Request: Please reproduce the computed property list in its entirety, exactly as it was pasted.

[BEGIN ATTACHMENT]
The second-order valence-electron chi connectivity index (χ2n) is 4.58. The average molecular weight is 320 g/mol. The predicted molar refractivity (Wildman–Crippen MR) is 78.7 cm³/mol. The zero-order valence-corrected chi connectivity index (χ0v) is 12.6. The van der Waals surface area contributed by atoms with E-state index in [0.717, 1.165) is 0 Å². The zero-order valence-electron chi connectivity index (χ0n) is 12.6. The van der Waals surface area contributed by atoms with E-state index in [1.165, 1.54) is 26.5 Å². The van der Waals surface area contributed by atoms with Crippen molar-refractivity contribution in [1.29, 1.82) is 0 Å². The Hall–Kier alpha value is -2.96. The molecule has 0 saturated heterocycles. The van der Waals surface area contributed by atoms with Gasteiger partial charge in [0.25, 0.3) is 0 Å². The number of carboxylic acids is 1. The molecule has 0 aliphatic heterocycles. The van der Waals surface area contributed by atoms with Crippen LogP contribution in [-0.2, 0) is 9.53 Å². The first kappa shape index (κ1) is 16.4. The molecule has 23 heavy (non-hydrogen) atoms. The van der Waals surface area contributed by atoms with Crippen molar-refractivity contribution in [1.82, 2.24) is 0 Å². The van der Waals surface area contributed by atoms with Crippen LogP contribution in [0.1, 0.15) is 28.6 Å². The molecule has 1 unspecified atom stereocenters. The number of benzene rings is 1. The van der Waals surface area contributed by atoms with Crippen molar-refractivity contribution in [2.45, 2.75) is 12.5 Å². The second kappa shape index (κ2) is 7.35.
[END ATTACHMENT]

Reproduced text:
The second-order valence-electron chi connectivity index (χ2n) is 4.58. The average molecular weight is 320 g/mol. The predicted molar refractivity (Wildman–Crippen MR) is 78.7 cm³/mol. The zero-order valence-corrected chi connectivity index (χ0v) is 12.6. The van der Waals surface area contributed by atoms with E-state index in [0.717, 1.165) is 0 Å². The zero-order valence-electron chi connectivity index (χ0n) is 12.6. The van der Waals surface area contributed by atoms with E-state index in [1.165, 1.54) is 26.5 Å². The van der Waals surface area contributed by atoms with Crippen molar-refractivity contribution in [1.29, 1.82) is 0 Å². The Hall–Kier alpha value is -2.96. The molecule has 0 saturated heterocycles. The van der Waals surface area contributed by atoms with Gasteiger partial charge in [0.25, 0.3) is 0 Å². The number of carboxylic acids is 1. The molecule has 0 aliphatic heterocycles. The van der Waals surface area contributed by atoms with Crippen LogP contribution in [-0.2, 0) is 9.53 Å². The first kappa shape index (κ1) is 16.4. The molecule has 23 heavy (non-hydrogen) atoms. The van der Waals surface area contributed by atoms with Crippen molar-refractivity contribution in [1.82, 2.24) is 0 Å². The van der Waals surface area contributed by atoms with Crippen LogP contribution in [0.1, 0.15) is 28.6 Å². The molecule has 1 unspecified atom stereocenters. The number of benzene rings is 1. The van der Waals surface area contributed by atoms with Crippen molar-refractivity contribution in [2.45, 2.75) is 12.5 Å². The second kappa shape index (κ2) is 7.35.